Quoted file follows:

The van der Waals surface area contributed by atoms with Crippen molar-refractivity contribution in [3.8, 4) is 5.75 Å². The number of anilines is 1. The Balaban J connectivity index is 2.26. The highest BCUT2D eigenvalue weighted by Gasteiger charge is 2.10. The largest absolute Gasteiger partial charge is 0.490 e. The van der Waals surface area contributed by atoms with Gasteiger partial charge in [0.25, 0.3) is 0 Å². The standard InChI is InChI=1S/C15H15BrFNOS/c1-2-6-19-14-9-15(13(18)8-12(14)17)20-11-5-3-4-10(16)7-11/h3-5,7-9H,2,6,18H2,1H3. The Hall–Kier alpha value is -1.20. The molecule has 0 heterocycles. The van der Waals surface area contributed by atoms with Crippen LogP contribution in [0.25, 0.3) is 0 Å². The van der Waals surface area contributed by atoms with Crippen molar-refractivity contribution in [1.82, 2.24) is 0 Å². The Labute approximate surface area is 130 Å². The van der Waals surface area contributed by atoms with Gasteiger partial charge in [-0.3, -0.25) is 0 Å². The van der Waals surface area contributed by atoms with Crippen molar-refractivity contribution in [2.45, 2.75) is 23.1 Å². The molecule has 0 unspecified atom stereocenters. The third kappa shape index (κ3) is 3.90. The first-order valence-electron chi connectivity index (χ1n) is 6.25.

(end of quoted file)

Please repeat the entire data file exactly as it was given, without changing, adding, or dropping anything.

The van der Waals surface area contributed by atoms with Crippen molar-refractivity contribution in [3.8, 4) is 5.75 Å². The number of anilines is 1. The Balaban J connectivity index is 2.26. The highest BCUT2D eigenvalue weighted by Gasteiger charge is 2.10. The largest absolute Gasteiger partial charge is 0.490 e. The van der Waals surface area contributed by atoms with Gasteiger partial charge in [0.25, 0.3) is 0 Å². The standard InChI is InChI=1S/C15H15BrFNOS/c1-2-6-19-14-9-15(13(18)8-12(14)17)20-11-5-3-4-10(16)7-11/h3-5,7-9H,2,6,18H2,1H3. The Hall–Kier alpha value is -1.20. The molecule has 0 heterocycles. The van der Waals surface area contributed by atoms with Crippen LogP contribution in [0.25, 0.3) is 0 Å². The van der Waals surface area contributed by atoms with Crippen molar-refractivity contribution in [1.82, 2.24) is 0 Å². The Labute approximate surface area is 130 Å². The van der Waals surface area contributed by atoms with Gasteiger partial charge in [-0.3, -0.25) is 0 Å². The van der Waals surface area contributed by atoms with Crippen molar-refractivity contribution in [2.45, 2.75) is 23.1 Å². The molecule has 0 unspecified atom stereocenters. The third kappa shape index (κ3) is 3.90. The first-order valence-electron chi connectivity index (χ1n) is 6.25.